Melanie Zanona and Heather Caygle
Playing in primaries has long been looked down upon in both the Republican and Democratic Party, where leaders deploy multi-million-dollar campaign arms to shield incumbents and squash any potential challengers. The Democratic Congressional Campaign Committee took it a step further this cycle — enforcing a “blacklist” of vendors who work for candidates seeking to oust sitting lawmakers, a move that outraged progressives and motivated them to get even more involved in primary campaigns this cycle.
“These places operate on members’ dues,” said Brendan Buck, a GOP strategist, referring to the parties’ campaign arms. “To be able to get members to contribute, they need to convince them it’s an incumbent protection operation.” Otherwise, he added, “that trust is eroded” and “the money stops coming in.”
Plus, it’s dangerous to take a shot and miss. Leadership used to even shy away from open primaries amid fears of picking the wrong candidate and alienating a future colleague.
“It’s a risky play, no doubt,” said Buck, who served as a top aide to former Speaker Paul Ryan (R-Wis). “You better be damn sure it’s gonna work if you’re gonna do it. People have long memories.”
But now, insurgent lawmakers angry with the establishment and tired of abiding by the kind of decorum that once governed Washington are looking to flex their muscles in primaries — and put leadership on notice.
“No one gets to complain about primary challenges again,” Ocasio-Cortez tweeted in response to Pelosi’s endorsement of Kennedy. The freshman lawmaker, who has won the ire of some colleagues for her openness to supporting primary challenges, also called on the DCCC to get rid of its vendor blacklist. “It seems like less a policy and more a cherry-picking activity,” she wrote.
This is hardly the first time rank-and-file lawmakers have engaged in primaries — although many more are openly doing so this year — but it’s now easier than it was a decade ago to actually wield influence through the use of grassroots fundraising and social media.
“The old ways of Washington empower leadership through money. But we’re starting to see that the message and movement may be more important than money,” said Gaetz, who swore off PAC funding. “In today’s world of social media, digital communication and wall-to-wall cable television, the leadership no longer has a stranglehold on the brand or the messengers.”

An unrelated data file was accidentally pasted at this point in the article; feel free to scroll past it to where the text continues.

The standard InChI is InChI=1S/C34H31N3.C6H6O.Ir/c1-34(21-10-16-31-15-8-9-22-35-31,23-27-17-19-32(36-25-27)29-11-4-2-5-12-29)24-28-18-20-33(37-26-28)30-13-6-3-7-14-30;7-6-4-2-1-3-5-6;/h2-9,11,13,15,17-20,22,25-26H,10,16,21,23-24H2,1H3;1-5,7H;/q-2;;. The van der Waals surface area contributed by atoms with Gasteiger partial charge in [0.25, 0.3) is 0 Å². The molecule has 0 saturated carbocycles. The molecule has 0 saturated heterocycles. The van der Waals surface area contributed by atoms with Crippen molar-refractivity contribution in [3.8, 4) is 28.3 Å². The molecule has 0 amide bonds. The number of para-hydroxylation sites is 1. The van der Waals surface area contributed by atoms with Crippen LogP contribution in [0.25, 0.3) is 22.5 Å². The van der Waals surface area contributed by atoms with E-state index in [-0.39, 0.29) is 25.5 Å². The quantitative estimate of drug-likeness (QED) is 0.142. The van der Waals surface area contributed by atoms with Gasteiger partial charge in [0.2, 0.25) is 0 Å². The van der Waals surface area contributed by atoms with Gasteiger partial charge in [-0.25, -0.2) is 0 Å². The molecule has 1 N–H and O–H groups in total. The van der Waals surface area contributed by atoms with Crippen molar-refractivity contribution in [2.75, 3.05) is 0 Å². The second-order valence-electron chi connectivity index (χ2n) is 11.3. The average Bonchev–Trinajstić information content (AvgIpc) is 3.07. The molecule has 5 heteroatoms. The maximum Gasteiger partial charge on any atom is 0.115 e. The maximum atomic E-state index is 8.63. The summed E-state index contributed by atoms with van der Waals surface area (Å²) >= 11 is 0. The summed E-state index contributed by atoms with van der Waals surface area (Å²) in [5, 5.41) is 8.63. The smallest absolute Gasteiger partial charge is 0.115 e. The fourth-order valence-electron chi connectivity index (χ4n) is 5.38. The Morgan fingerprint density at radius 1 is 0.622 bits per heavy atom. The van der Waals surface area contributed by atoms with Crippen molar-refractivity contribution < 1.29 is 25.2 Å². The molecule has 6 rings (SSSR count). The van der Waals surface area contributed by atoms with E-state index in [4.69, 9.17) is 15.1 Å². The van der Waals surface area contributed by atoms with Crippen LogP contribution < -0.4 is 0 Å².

The 2022 cycle may offer further opportunity for insurgents, as incumbents may be facing entirely new constituencies after the latest round of redistricting.
Allies of Pelosi have defended her decision to back Kennedy, arguing the speaker did not undermine her policy of fiercely protecting House incumbents since she was weighing in on a Senate race. Progressive lawmakers and strategists have dismissed that explanation.
“What we’re seeing right now is the Democratic establishment really being honest in public about what they’re doing. What’s not a change is them taking sides in primaries — they have long done it for years and years and years, they’ve just been more private about it,” said Charles Chamberlain, executive director of Democracy for America.
Ocasio-Cortez, who declined to be interviewed for this story, shot to prominence after toppling one of the most powerful Democrats in the House: Joe Crowley, the Democratic Caucus chair who was often mentioned as a potential future speaker. A fellow member of her liberal “squad,” Rep. Ayanna Pressley (D-Mass.), took down longtime Rep. Mike Capuano in 2018 and has since backed other primary challengers.
Progressive challengers have already unseated several long-entrenched Democratic incumbents this year, including Lipinski, House Foreign Affairs Committee Chair Eliot Engel in New York, and Rep. Lacy Clay in Missouri.